In 2017, thousands of homes in Santa Rosa, California, were wiped off the map. Now the community is helping residents cope with the trauma
The nightmares kept coming and David Leal knew he was in trouble. A navy veteran with a can-do attitude and a solidly middle-class IT job at a hospital in Santa Rosa, California, he didn’t think of himself as mentally vulnerable. But when the Tubbs fire snatched his house off the face of the earth in the early morning hours of 9 October 2017, it hit him hard.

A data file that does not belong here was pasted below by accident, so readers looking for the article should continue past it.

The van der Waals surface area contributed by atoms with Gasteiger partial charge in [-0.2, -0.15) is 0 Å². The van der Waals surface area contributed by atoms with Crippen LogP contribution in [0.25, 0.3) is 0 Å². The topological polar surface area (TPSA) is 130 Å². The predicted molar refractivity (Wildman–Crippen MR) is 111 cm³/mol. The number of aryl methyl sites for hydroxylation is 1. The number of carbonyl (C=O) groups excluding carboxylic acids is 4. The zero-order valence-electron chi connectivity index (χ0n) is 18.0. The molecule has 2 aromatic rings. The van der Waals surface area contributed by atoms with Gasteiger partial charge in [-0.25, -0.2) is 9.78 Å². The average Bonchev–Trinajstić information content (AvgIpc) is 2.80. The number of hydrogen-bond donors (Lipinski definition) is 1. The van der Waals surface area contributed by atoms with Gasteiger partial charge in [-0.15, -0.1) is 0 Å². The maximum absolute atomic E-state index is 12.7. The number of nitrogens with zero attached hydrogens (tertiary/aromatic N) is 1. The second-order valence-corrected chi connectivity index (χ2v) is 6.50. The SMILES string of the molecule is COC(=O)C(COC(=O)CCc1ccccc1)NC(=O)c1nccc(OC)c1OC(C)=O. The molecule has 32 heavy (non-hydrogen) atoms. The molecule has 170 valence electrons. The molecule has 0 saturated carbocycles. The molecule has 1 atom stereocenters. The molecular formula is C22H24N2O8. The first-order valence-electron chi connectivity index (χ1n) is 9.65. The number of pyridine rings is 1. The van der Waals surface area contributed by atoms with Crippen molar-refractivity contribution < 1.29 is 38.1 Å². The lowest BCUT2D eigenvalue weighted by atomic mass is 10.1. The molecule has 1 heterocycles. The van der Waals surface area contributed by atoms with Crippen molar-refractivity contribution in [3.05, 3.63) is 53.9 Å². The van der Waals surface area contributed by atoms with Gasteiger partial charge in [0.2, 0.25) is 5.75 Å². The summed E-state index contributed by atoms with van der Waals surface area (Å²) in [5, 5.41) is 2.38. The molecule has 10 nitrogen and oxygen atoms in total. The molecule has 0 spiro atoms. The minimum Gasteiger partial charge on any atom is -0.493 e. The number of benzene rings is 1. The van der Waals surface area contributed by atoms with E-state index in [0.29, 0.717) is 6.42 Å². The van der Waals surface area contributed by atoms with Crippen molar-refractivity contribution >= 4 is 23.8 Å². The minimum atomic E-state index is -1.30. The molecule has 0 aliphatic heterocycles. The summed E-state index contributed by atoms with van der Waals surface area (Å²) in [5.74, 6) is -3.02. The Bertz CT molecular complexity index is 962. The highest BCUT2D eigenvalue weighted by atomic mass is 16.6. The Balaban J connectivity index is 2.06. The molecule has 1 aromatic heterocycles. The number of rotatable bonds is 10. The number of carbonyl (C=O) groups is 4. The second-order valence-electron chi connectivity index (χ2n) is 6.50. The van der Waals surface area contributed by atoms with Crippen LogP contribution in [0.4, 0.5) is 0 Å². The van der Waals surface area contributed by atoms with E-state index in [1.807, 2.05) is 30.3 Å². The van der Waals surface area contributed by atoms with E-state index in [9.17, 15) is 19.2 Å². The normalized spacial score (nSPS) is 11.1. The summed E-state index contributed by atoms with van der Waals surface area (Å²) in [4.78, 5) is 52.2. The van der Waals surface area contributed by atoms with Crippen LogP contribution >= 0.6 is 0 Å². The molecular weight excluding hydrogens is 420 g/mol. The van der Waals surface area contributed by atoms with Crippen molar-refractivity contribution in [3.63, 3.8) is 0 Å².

“Long story short, I went through a lot of PTSD,” Leal says, as we tour his nearly rebuilt home in Santa Rosa’s Coffey Park neighborhood. Wildfires are not uncommon in the mountains outside of this northern California town, but residents can’t remember one like this: the fire jumped six lanes of Highway 101, into the city, and licked up about 1,300 of the suburb’s 2,000 homes as if they’d just evaporated. Leal thought, I live in the city; it’s not supposed to burn.